5 Big Cloud Security Features for Enterprise Use
The cloud computing is still an emerging technology with people discovering its true potential. One important feature which draws attention is Cloud Security.
Cloud computing can help businesses cut costs in any number of ways, but the information that cloud systems handle is varied, confidential with high security measures in place.
Here are some of the biggest actual security features that cloud providers use to protect client data, and make systems effectively secure against hacking and unauthorized access.
It’s a major source of user security for cloud systems, which often get deployed across many different business locations and individual access points. Essentially, multi-factor authentication just means authenticating users in a combination of ways. Using multiple authentication strategies or factors creates better security for digital systems.
In general, multi-factor authentication involves combining different categories of security inputs. One category is the password, which is an intangible concept that someone creates and uses for access. Another category is a physical possession, such as a traditional key, a key card or even someone’s mobile device.
A third category of security is called biometrics. This focuses on things that are inherent to an individual body. Unlike the above two categories, biometrics security components cannot be lost or misplaced. Biometrics uses things like fingerprint scanning, voice recognition and facial imaging.
Multi-factor authentication requires two or more of these different security components to work together, which makes systems much more secure.
This category of security is closely related to authentication, but it works a bit differently. Here businesses have a way to assign access and privileges to individual identities that will be authenticated within the system. If multi-factor authentication is the method of access, then identity and access management is the assignment of clearances or the “permission vehicle” for letting people into the system.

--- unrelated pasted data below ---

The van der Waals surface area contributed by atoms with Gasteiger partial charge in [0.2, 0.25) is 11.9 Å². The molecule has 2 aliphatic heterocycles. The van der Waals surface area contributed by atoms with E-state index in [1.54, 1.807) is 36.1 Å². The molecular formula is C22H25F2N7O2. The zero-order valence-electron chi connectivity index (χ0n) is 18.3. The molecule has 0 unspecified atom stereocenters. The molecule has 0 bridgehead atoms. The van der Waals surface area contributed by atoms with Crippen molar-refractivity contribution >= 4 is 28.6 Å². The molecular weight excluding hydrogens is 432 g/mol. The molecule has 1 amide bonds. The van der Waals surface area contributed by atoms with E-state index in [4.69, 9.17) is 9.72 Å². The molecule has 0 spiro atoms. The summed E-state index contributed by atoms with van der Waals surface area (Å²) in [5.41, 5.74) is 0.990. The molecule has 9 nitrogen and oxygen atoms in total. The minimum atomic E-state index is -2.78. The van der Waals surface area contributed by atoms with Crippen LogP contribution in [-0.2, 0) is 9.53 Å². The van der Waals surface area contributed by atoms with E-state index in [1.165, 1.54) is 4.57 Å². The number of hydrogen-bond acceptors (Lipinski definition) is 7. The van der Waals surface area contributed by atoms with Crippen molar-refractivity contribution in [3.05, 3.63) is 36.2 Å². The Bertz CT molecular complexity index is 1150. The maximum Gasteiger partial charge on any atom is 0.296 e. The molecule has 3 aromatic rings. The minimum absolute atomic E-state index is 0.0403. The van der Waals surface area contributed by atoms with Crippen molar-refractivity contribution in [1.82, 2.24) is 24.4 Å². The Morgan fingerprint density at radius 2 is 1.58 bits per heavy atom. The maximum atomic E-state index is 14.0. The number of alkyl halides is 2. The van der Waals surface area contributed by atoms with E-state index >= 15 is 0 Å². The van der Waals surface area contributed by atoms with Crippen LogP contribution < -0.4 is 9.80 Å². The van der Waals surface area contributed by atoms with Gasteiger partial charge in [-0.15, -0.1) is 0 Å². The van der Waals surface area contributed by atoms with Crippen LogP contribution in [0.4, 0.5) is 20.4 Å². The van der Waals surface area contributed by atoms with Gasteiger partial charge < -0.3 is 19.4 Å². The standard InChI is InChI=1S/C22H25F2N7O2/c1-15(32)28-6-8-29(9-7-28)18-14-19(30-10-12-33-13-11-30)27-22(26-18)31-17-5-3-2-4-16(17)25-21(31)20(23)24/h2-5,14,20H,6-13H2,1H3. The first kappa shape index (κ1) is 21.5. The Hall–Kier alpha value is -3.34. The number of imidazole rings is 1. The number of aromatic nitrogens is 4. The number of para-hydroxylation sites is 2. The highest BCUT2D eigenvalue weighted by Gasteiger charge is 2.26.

Cloud services should incorporate this design, so that managers can think carefully about what information people need access to, and assign access based on those considerations. It’s important that people who are doing the work can get into the system to do their jobs, but the system must also keep a lid on sensitive data and ensure that it’s distributed to as few people as possible.
Encryption Standards and Key Handling Tools
Encryption is a core component of cloud security. In various ways, cloud providers encrypt data so that it can’t be stolen or leaked as it makes its way to and around the cloud. Each cloud company will have its own security encryption standard, where better encryption generally means better security.
Encryption standard along with key handling should be the focus of the enterprises. Encryption systems typically use sets of encryption keys that allow for authorized use of the data. Businesses can now opt for Amazon Web Services or Azure which offers a set of key management tools. Some cloud providers also offer key management services of their own that not only encrypt data, but also preserve the right kinds of access.
Cloud Encryption Gateways
It’s also important to figure out how and when data is encrypted and when it is decrypted, because again, without decryption, valuable data can become useless to those who need to handle it.
A cloud encryption gateway is very much like a virtual private network or VPN system. It provides a secure tunnel for data from one specific point to another. In VPN systems, data is often encrypted as it leaves a private network and makes its way through the public Internet. It’s decrypted on the other side, which is why people refer to it as a “security tunnel” for data.
A cloud encryption gateway acts the same way. It provides a consistent means and method of encrypting data as it leaves the private network and enters the cloud. It’s going to serve as both an effective means of security, and maintaining compliance if regulators start looking into how a company handles its data.
Mobile Platform Security
Cloud security also needs to address the rapidly growing area of IT that so many of us are now using to do all kinds of computing and perform all kinds of transactions: mobile. The mobile arena is becoming more and more a part of our lives, and cloud services need to anticipate the challenges of keeping data safe while it’s going to and from mobile endpoints.
Cloud mobile strategy needs to look at effective encryption, any vulnerabilities inherent in mobile operating systems or commonly used mobile applications. They should be able to explain to clients in a way that doesn’t make their heads spin.
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